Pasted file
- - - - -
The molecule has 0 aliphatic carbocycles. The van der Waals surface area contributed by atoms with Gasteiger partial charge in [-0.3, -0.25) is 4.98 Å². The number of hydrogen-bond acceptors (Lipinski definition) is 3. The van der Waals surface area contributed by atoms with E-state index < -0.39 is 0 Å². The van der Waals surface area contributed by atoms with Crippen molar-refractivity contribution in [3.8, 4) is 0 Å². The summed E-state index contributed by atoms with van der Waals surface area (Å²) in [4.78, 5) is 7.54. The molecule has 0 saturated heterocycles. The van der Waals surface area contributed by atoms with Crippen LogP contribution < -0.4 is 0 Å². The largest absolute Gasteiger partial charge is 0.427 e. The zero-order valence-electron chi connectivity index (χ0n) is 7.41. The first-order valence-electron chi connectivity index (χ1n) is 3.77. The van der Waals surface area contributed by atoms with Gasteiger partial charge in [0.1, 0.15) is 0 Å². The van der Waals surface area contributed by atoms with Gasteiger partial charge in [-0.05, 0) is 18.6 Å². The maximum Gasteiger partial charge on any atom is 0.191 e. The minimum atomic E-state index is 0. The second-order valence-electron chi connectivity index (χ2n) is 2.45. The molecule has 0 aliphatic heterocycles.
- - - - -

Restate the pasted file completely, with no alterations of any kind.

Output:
The molecule has 0 aliphatic carbocycles. The van der Waals surface area contributed by atoms with Gasteiger partial charge in [-0.3, -0.25) is 4.98 Å². The number of hydrogen-bond acceptors (Lipinski definition) is 3. The van der Waals surface area contributed by atoms with E-state index < -0.39 is 0 Å². The van der Waals surface area contributed by atoms with Crippen molar-refractivity contribution in [3.8, 4) is 0 Å². The summed E-state index contributed by atoms with van der Waals surface area (Å²) in [4.78, 5) is 7.54. The molecule has 0 saturated heterocycles. The van der Waals surface area contributed by atoms with Crippen LogP contribution < -0.4 is 0 Å². The largest absolute Gasteiger partial charge is 0.427 e. The zero-order valence-electron chi connectivity index (χ0n) is 7.41. The first-order valence-electron chi connectivity index (χ1n) is 3.77. The van der Waals surface area contributed by atoms with Gasteiger partial charge in [0.1, 0.15) is 0 Å². The van der Waals surface area contributed by atoms with Gasteiger partial charge in [-0.05, 0) is 18.6 Å². The maximum Gasteiger partial charge on any atom is 0.191 e. The minimum atomic E-state index is 0. The second-order valence-electron chi connectivity index (χ2n) is 2.45. The molecule has 0 aliphatic heterocycles.